Vitamin P3: Taking the Pulse of Painting
In his introduction to the new French edition of Vitamine P3 : Nouvelles perspectives en peinture [Vitamin P3: New Perspectives on Painting in English], critic Barry Schwabsky writes, “When the Vitamin P series began in 2002, what seemed most noteworthy to me was the dispute over whether . . . a painter’s work . . . could be indicated by the word ‘painting’ or whether it had to be framed in terms of the broader category ‘art’.”
It quickly becomes clear in this book, however, that painting has begun to take back its rightful place as a key contemporary art practice. Whether part of an installation, or as a standalone medium, painting is finding new favour as a means of expressing complex ideas.
As in the previous two iterations in the Vitamin P series, P3 looks at recent paintings from all parts of the world, and a wide variety of artistic traditions and practices. Selected by a worldwide panel of curators, gallerists, critics and artists, the book features works by artists from countries that include Australia, Botswana, Brazil, Canada, China, Columbia, England, Ireland, Nigeria, Peru and the United States. Figural works sit cheek-by-jowl with abstracts. Overt political statements face off against more subtle cultural commentary. Vibrant colours and bold forms share space with quiet monochromatic studies.
Nor are the artists all young up-and-comers. The first artist in the book, for example, is Etel Adnan, born in Lebanon in 1925. A writer as well as an artist, Adnan generally paints in a pared-down style reminiscent of collage. As author-professor Kaelen Wilson-Goldie writes, they are also works of “pure beauty, landscapes so emptied of everyday agitation that they become a modular vocabulary.”
At what might be considered the opposite end of the scale, the tableaux created by Japanese artist Masaya Chiba feel almost hectic. In Turtle’s life #3 (2013), for example, a lion sits with a camera on its head, sharing a table with a terrarium, assorted plants, a computer screen, a bottle of pills, a turtle, a Polaroid snap, and a trowel. Deliberately painted in a hyper-realistic style, Chiba’s works, writes curator-writer Louise Elderton, “are like lucid dreams, somewhere between waking and sleeping, where everything is recognizable but something doesn’t feel quite right.”
Many of the artists look to paintings of the past, reinventing them for a Post-Modern world. American artist Leidy Churchman’s Rousseau (2015), for example, is a spot-on rendition of a work by the eponymous artist. However, lest people think she is simply a talented copyist, the book also includes works such as the eerie Pelagic Ocean Sunfish (2015) and the candy-coloured Tallest Residential Tower in the Western Hemisphere (2015).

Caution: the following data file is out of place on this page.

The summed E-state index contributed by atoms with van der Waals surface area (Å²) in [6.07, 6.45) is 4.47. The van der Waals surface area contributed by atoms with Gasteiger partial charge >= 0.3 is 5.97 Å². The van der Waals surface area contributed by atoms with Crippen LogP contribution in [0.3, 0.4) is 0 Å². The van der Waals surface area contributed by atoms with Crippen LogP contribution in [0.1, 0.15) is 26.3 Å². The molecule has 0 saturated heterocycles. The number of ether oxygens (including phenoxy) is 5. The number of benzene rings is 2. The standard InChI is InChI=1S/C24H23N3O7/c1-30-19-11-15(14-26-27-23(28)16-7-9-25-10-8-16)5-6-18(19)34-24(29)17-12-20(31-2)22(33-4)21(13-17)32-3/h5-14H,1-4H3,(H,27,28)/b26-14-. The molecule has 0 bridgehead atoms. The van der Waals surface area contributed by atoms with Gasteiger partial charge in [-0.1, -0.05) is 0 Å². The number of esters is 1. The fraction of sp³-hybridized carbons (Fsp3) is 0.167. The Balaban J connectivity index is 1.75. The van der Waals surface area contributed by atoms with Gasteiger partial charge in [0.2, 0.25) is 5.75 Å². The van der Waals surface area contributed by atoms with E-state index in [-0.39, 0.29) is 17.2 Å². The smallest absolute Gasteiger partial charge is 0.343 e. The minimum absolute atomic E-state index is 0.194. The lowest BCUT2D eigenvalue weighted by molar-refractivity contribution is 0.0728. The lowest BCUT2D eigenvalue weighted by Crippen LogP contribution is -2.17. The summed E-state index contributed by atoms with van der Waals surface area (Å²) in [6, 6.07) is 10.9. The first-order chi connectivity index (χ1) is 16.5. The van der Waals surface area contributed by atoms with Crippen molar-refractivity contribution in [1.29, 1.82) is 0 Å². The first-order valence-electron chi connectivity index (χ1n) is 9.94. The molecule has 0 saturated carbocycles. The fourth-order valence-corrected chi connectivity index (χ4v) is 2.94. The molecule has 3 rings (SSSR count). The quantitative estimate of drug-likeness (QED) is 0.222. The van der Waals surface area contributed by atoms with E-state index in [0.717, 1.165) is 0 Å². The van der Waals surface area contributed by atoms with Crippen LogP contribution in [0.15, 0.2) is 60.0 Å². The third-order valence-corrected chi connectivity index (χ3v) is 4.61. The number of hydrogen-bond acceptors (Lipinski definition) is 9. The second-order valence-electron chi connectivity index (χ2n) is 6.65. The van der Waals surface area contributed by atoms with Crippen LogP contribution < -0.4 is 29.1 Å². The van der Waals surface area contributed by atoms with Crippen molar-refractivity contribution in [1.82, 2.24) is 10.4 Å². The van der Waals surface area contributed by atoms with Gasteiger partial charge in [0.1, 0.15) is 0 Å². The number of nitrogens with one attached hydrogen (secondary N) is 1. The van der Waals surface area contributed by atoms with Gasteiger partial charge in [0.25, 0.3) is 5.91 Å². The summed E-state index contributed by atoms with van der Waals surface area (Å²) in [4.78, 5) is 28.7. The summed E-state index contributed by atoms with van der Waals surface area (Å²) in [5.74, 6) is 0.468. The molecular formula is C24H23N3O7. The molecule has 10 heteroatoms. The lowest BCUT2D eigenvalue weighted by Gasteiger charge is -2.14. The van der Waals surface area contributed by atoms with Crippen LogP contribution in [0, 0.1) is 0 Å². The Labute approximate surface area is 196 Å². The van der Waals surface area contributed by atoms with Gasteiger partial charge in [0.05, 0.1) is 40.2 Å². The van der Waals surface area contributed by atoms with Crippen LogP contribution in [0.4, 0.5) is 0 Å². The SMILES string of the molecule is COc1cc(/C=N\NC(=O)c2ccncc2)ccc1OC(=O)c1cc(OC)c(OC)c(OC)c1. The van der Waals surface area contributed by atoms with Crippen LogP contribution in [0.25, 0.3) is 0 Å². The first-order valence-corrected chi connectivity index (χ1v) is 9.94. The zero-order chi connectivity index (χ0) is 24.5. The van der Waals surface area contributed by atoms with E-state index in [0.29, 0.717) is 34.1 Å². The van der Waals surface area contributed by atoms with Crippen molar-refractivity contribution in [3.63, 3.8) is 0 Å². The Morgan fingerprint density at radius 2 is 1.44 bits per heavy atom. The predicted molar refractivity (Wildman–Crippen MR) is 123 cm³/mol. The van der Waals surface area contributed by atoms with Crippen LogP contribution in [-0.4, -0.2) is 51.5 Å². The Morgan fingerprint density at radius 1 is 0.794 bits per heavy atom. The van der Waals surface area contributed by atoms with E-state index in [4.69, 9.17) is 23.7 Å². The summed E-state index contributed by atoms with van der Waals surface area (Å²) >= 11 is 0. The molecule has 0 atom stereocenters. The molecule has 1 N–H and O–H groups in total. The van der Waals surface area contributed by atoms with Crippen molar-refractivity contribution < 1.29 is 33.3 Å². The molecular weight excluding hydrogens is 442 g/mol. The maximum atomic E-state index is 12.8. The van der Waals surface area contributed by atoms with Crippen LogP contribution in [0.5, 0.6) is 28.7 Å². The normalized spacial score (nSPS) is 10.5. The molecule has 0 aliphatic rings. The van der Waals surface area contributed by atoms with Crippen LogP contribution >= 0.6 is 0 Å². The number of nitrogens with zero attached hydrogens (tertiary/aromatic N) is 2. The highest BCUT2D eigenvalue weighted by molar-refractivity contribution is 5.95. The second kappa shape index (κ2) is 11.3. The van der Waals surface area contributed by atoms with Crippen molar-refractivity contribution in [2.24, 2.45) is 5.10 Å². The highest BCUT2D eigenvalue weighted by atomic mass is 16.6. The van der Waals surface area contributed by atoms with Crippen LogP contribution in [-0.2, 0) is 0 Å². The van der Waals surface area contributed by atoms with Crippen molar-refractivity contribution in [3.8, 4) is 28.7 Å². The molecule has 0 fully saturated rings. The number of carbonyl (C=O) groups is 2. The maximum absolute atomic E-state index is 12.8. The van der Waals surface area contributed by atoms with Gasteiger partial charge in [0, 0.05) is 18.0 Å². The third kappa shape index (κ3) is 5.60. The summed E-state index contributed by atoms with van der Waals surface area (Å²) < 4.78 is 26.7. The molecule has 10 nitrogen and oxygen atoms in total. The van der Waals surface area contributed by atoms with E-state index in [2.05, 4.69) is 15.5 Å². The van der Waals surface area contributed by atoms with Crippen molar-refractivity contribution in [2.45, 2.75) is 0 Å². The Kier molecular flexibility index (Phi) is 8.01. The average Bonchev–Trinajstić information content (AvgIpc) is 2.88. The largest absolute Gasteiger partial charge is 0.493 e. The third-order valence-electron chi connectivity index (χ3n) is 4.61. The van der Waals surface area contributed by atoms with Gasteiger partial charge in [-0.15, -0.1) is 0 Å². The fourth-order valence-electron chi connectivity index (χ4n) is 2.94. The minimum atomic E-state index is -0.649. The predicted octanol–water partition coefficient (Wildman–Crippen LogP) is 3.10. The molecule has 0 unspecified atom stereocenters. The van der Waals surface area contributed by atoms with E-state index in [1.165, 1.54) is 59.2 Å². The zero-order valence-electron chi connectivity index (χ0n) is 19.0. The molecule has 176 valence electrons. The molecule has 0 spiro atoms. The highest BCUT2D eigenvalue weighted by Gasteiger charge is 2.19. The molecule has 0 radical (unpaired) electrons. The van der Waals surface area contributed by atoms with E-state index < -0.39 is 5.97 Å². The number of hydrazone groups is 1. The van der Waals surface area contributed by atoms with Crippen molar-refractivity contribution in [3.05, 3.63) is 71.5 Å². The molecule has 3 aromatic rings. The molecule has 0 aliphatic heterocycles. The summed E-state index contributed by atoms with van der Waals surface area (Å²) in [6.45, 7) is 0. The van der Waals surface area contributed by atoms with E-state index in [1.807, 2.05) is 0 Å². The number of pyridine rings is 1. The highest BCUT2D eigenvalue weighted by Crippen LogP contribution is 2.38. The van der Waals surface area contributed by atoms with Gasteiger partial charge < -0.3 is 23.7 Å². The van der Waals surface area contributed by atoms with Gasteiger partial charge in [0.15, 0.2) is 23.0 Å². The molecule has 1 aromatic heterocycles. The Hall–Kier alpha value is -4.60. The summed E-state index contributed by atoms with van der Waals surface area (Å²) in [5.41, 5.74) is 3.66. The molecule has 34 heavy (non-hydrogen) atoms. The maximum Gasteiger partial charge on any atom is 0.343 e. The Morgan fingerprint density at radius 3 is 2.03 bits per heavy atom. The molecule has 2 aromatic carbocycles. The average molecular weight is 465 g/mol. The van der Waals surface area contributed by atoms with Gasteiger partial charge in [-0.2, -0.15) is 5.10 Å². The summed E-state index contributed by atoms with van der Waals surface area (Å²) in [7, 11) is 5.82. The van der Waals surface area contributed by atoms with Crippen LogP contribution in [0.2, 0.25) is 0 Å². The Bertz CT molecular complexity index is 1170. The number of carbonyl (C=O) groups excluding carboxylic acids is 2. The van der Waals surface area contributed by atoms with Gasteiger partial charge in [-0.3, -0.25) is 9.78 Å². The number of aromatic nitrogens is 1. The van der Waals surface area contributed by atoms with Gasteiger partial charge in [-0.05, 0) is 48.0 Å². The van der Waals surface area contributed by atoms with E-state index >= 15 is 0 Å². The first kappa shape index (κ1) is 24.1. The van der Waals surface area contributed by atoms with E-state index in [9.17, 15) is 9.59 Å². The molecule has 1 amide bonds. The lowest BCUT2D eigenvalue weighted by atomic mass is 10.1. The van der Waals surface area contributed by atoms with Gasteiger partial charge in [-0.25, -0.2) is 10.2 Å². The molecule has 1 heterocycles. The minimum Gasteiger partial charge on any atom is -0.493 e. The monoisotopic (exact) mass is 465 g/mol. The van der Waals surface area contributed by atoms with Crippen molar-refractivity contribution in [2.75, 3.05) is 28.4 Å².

The work of Russian artist Sanya Kantarovsky also reflects an earlier style. Unlike the conventional 20th-century illustrations his work evokes, however, the people he paints seem depressed and anxious. The colours range between moody and garish and, as curator Jens Hoffmann writes, the artist’s figures “come off as playful yet dark, burdened and mischievous.”
Among the most fascinating works in the book are those by Irish artist Genieve Figgis. Her reimaginings of classic Academy-style paintings of the past two or three centuries transform the originals into strange grotesques. Simpering smiles turn into gaping maws, eyes look gouged out, and once-elegant figures end up with stick-like legs and misshapen heads. The effect owes much to the artist’s unusual technique. As art historian Kathleen Madden describes Figgis’ aesthetic, “It is as if a sudden cold front had arrived and the paintings were abandoned in the garden, left to be ravaged by the elements.”
Many of the paintings in the book involve similar invention. Australian artist Daniel Boyd, for example, borrows from Central Australian Aboriginal dot painting to create compelling works evoking a post-colonial reality. Nigerian artist Njideka Akunyili Crosby combines painting, drawing, printmaking, collage, Xerox transfer and even marble dust in her complex, multilayered canvases. Equally mesmerizing are works by Swiss artist Louisa Gagliardi, involving digital distortion of snapshots and other visuals, which are then reproduced in ink and latex on vinyl.
There are three Canadian artists in the book: Sascha Braunig, Julia Dault, and Elizabeth McIntosh. McIntosh’s work can be found in the National Gallery of Canada collection, and is represented in Vitamin P3 by a trio of light-filled abstracts. Often painting from a collaged drawing, McIntosh has also created collage installations, in which she tacks patterns of coloured paper to the walls of a gallery.
As befits a book on painting, this is a beautiful publication. The reproductions are generous in size, and thoughtfully laid out. Even the cover is a delight, embossed with raised “blobs” of paint, each containing a section of one of the paintings featured within. For anyone interested in a snapshot of painting over the past few years, this is definitely a volume worth having.
In this latest edition of the outstanding Vitamin P series, paintings by artists from across the globe showcase not only the contemporary state of the art, but also the willingness of painters to embrace the past, give it a unique twist, and unleash something entirely new.
Vitamine P3 : Nouvelles perspectives en peinture was published in 2017 by Phaidon. An English edition was published in 2016. For more information, please click here. For more information on this title, or to place an order, please contact us by e-mail ([email protected]), or call us toll-free at 1-855-202-4568.